People: British furniture makers – John Makepeace

By Stefanie Gerdes
September 21, 2018

John Makepeace’s career spans more than 50 years. Specalising in the design of furniture and interiors from his home and studio in Beaminster, West Dorset, he set up Parnham College in 1976 and was awarded an OBE in 1988 for his services to furniture design.

How do you think British furniture is perceived – and how has this changed?
The quality of making by designer-makers is generally good. Some also have strong design skills, and they tend to have a higher profile in the media which is changing perceptions.

What do you think the history books will say about furniture in the 21st century?
Contemporary design is our legacy to future generations. The significant innovations of our time will become landmarks in history. Function, structure, and expression change in response to relevant developments in the economy, science, and the arts.
I would like to think in the 21st century people will have less furniture – each item will be more distinctive and of higher quality.

What challenges did you face at the start of your career compared with today?
It has always been difficult to find new customers. Not one exhibition is ideal; they are all costly when combined with the expense of making items speculatively.

How has the community of British furniture designer-makers influenced you?
Early on, I really admired the furniture by Ernest Gimson and the Barnsleys.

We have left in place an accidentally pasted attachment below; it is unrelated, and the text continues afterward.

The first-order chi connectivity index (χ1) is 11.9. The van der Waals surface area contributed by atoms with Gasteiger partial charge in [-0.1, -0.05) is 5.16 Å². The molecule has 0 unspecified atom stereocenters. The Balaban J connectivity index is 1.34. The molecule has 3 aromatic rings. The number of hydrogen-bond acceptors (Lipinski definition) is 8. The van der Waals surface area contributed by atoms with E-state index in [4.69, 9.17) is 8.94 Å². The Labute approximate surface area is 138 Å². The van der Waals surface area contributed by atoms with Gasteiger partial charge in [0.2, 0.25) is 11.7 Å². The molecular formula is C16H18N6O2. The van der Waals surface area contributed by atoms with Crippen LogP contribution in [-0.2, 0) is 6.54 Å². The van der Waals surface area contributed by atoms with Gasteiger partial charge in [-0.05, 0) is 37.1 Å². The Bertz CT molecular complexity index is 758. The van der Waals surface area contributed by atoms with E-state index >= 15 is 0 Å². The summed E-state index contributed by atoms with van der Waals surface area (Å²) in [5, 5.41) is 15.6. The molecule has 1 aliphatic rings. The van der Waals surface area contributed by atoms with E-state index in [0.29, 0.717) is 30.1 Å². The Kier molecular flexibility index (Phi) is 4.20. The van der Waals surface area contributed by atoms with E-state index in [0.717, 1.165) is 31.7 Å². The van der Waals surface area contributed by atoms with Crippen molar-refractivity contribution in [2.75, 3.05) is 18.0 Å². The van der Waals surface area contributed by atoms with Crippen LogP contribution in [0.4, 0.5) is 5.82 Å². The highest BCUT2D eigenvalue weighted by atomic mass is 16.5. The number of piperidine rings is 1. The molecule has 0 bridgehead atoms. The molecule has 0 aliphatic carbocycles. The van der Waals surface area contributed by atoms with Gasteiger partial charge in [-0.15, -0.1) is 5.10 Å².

The great Danish workshops in the late 1950s showed the potential of combining hand-made with more sophisticated machine processes.

Who or what are your biggest inspirations?
Furniture construction and processes have changed little since the 17th century, except they have been mechanised. The big advances have arisen from the work of material scientists and structural engineers whose combination of materials has enabled new possibilities in wood. I worked closely with the late Professor Frei Otto and Professor Sir Ted Happold on the Hooke Park campus development. Technologies that were pioneered there have fed into the designer-maker vocabulary.

Who are your main customer type and what do you sell the most of? Has this changed since you first started?
The change has been enormous. In the early 1960s, Britain was still rather dreary. Visiting the USA was a revelation and immensely stimulating; I learned anything is possible.
The media helped establish my reputation, which led to furnishing the interiors of new college buildings in Oxford, boardrooms, and items for the permanent museum collections, which led to better commissions.

Do you think it’s easier or harder for the new generation of designer-makers?
More than ever, survival requires a variety
of entrepreneurial skills. Design, making, communication, and the financial controls make demands on all our abilities and are consequently hugely fulfilling.

What piece of advice would you offer someone starting out in the industry?
Learn to look after every aspect of
the enterprise.